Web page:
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impressive than those of less notable generals, but the sum of effects was far superior.

Bolivar's occupation of Tunja took the Spaniards by surprise. Barreiro, finding himself unexpectedly cut off from his centre of supplies, fell back upon Venta Quemada, where he was soon followed by his foe, anxious to deal a decisive blow before the royal forces could concentrate. Boyacá, the site now occupied by the hostile armies, was a wooded and mountainous country and one well suited to Bolivar's characteristic tactics. Placing a large part of his troops in ambush and maneuvring so as to get his cavalry in the enemy's rear, he advanced to the attack with a narrow front. On this Barreiro made a furious assault, forcing his opponents to recoil. But this retreat was only a stratagem, for, as they fell back, the Spaniards found themselves suddenly attacked in the flank by the ambushed troops, while the cavalry rode furiously upon their rear.

In a few minutes they were surrounded, and the fierce attack threw them into utter confusion, in which the patriot army cut them down almost without resistance. General Barreiro was taken prisoner on the field of battle, throwing away his sword when he saw that escape was impossible, to save himself the mortification of surrendering it to General Bolivar. Colonel Ximenes, his second in command, was also taken, together with most of the officers and more than sixteen hundred men. All their artillery, ammunition, horses, etc., were captured, and a very small portion of the army escaped. Some of these fled before the battle was decided, but many of them were taken by the peasantry of the surrounding country and brought in as prisoners. The loss of the patriots was incredibly small,—only thirteen killed and fifty-three wounded.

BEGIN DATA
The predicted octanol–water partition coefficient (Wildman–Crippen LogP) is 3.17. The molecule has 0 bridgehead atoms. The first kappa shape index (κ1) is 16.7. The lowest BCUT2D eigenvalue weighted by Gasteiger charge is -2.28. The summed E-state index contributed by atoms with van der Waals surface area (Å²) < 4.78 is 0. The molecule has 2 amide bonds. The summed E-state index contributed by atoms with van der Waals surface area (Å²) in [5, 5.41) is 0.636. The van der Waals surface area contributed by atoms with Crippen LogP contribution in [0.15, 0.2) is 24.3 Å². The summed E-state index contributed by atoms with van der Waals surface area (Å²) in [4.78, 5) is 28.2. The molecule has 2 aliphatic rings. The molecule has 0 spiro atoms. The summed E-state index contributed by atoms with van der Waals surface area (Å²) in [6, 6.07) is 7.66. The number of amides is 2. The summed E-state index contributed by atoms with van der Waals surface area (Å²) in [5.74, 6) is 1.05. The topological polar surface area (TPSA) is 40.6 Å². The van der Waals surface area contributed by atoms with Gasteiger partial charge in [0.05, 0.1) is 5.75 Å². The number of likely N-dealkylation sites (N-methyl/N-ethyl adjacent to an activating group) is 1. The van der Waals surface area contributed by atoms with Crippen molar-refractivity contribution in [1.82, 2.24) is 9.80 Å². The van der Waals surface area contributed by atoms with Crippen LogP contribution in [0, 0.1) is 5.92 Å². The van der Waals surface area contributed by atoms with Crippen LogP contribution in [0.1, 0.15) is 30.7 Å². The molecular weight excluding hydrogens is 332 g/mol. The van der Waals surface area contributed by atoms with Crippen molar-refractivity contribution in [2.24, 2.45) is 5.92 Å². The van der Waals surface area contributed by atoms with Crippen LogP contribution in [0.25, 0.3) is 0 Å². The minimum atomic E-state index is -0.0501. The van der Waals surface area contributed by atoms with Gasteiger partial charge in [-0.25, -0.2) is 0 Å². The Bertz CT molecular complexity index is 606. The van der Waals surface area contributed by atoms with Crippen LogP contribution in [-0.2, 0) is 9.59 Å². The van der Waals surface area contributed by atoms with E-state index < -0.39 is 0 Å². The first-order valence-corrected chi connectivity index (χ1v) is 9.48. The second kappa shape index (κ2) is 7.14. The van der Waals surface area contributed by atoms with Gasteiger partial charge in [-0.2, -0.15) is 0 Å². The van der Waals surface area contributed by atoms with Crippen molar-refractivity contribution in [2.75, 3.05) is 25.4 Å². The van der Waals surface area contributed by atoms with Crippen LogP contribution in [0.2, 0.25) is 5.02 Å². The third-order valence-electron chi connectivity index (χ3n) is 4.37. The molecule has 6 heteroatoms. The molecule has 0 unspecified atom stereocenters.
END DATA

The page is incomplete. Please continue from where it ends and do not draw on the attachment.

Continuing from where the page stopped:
Boyacá—after Maypo, by which Chili gained its freedom—was the great battle of South America. It gave the patriots supremacy in the north, as Maypo had done in the south. New Granada was freed from the Spaniards, and on August 9, two days after the battle, the viceroy, Samana, hastily evacuated Bogota, fleeing in such precipitate haste that in thirty hours he reached Honda, usually a journey of three days. On the 12th Bolivar triumphantly marched into the capital, and found in its coffers silver coin to the value of half a million dollars, which the viceroy had left behind in his haste.

It must be said further that the English auxiliaries aided greatly in the results of these battles, their conduct giving Bolivar such gratification that he made them all members of the Order of the Liberator.

It is not our purpose to tell the whole story of this implacable war, but simply to relate the dramatic invasion and conquest of New Granada. It must suffice, then, to state that the war dragged on for two years longer, ending finally in 1821 with the victory of Carabobo, in which the Spaniards were totally defeated and lost more than six thousand men. After that they withdrew and a republic was organized, with Bolivar for its president.

Two years later he aided the Peruvians in gaining their independence and was declared their liberator and made supreme dictator of the country. After ruling there absolutely for two years, he resigned and gave the country a republican constitution. The congress of Lima elected him president for life, and a new commonwealth was organized in the northern section of Peru, to which the people gave the name of Bolivia, in honor of the winner of their liberties.




In the last quarter of the eighteenth century ideas of revolution were widely in the air. The people were rising against the tyranny of the kings. First in this struggle for liberty came the English colonies in America. Then the people of France sprang to arms and overthrew the moss-grown tyranny of feudal times. The armies of Napoleon spread the demand for freedom through Europe. In Spain the people began to fight for their freedom, and soon the thirst for liberty crossed the ocean to America, where the people of the Spanish colonies had long been oppressed by the tyranny of their rulers.

The citizens of Mexico had been deeply infected by the example of the great free republic of the north, and the seed of liberty grew for years in their minds. Chief among its advocates was a farmer's son named Miguel Hidalgo, a true scion of the people and an ardent lover of liberty, who for years longed to make his native Mexico independent of the effete royalty of Spain. He did not conceal his views on this subject, though his deeper projects were confided only to a few trusty friends, chief among whom was Ignacio Allende, a man of wealth and of noble Spanish descent, and a captain

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